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India Space Policy 2023 Provisions, Significance and Criticism

The Indian Space Policy 2023 envisions a robust commercial presence in space, emphasizing private-sector engagement. Key components include the Indian National Space Promotion and Authorisation Centre (IN-SPACe), a regulatory agency facilitating space activities, and the New Space India Limited (NSIL), responsible for commercializing space technologies and assets. The policy aims to redefine the role of the Indian Space Research Organization (ISRO) towards R&D and technology sharing, allowing it to concentrate on advanced initiatives and long-term projects.

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India Space Policy 2023

The Indian Government envisions space as a catalyst for socio-economic growth, security, environmental protection, and peaceful exploration. It seeks to foster a thriving commercial space sector, driving technology advancement and international collaboration. To achieve this, private sector engagement across the space industry is promoted.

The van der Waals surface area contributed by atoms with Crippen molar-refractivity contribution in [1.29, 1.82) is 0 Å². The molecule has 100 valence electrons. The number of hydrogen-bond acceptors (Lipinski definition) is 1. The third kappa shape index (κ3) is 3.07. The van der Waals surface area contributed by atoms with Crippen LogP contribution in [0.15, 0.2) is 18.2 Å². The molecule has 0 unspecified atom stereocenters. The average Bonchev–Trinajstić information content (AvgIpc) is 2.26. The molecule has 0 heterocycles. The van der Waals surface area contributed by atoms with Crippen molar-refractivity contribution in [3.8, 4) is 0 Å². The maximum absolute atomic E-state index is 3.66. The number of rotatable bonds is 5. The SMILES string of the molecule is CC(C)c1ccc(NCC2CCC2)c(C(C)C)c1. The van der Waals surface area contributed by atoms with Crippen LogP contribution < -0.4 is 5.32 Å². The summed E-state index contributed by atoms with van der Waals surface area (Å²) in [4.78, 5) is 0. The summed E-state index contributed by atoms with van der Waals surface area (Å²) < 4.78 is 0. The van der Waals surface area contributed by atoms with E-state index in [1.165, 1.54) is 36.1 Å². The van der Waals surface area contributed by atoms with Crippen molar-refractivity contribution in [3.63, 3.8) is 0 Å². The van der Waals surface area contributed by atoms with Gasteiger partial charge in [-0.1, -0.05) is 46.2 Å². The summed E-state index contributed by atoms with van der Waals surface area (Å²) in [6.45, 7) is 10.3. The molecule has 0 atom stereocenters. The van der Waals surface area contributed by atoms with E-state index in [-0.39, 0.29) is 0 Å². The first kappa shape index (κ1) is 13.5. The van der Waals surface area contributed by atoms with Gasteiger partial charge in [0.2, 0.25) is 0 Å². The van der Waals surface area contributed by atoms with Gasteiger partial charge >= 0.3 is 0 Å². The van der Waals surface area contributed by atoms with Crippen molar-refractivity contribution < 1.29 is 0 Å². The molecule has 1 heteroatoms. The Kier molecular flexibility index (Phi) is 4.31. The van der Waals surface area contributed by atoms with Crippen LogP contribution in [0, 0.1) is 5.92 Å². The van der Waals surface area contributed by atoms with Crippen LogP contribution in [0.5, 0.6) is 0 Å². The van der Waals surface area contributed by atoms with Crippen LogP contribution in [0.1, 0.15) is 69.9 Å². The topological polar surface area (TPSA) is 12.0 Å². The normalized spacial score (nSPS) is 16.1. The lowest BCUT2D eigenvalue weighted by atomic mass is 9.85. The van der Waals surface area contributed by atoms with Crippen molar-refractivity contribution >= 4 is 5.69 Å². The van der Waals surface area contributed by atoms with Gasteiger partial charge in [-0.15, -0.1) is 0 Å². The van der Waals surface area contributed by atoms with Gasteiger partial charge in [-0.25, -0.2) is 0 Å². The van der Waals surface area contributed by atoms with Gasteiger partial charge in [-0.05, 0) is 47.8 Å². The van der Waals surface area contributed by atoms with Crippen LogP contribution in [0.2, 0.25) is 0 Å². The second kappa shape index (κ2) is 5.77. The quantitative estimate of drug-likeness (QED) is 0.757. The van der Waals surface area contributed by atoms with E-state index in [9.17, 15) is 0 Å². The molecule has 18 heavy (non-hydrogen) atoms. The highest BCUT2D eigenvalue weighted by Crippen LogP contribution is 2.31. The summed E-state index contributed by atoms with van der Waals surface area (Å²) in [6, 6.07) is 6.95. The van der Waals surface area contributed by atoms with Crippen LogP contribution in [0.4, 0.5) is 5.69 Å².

The government will establish IN-SPACe, an autonomous authority, to facilitate, regulate, and guide space activities, ensuring fairness for non-government entities. Additionally, there’s a focus on space education, innovation, and support for startups, promoting scientific awareness. The Indian Space Research Organization (ISRO) will concentrate on R&D, technology sharing, and expanding knowledge of space.

India’s Space Sector Overview

  • The Indian space sector has evolved from its early days of satellite development and launching capabilities to achieving milestones in lunar exploration, Mars mission success, and expanding applications of space technology for societal development.
  • The Indian space sector constitutes just 2% of the global market share, which has the potential to become 9% by 2030. (USA comprises 40%).
  • The Indian Space Sector has been globally recognised for building cost-effective satellites, and now India is even taking foreign satellites to space.
  • Today, while ISRO’s budget is approximately $1.6 billion, India’s space economy is over $9.6 billion. It is estimated that with an enabling environment, the Indian space industry could grow to $60 billion by 2030, directly creating more than two lakh jobs.
 Aspect Description
Evolution of Indian Space Transitioned from early satellite development to lunar exploration, Mars missions, and broader societal technology applications.
Global Market Share Currently 2%, with the potential to reach 9% by 2030. (USA holds 40% of the global market share.)
Notable Achievements Recognized for cost-effective satellite production and launching foreign satellites.
Budget and Space Economy ISRO’s budget stands at approximately $1.6 billion, while India’s space economy exceeds $9.6 billion. Estimated potential growth to $60 billion by 2030 with over two lakh job opportunities.

India Space Policy 2023 Provisions

  • Vision of the policy: To “enable, encourage and develop a flourishing commercial presence in space”.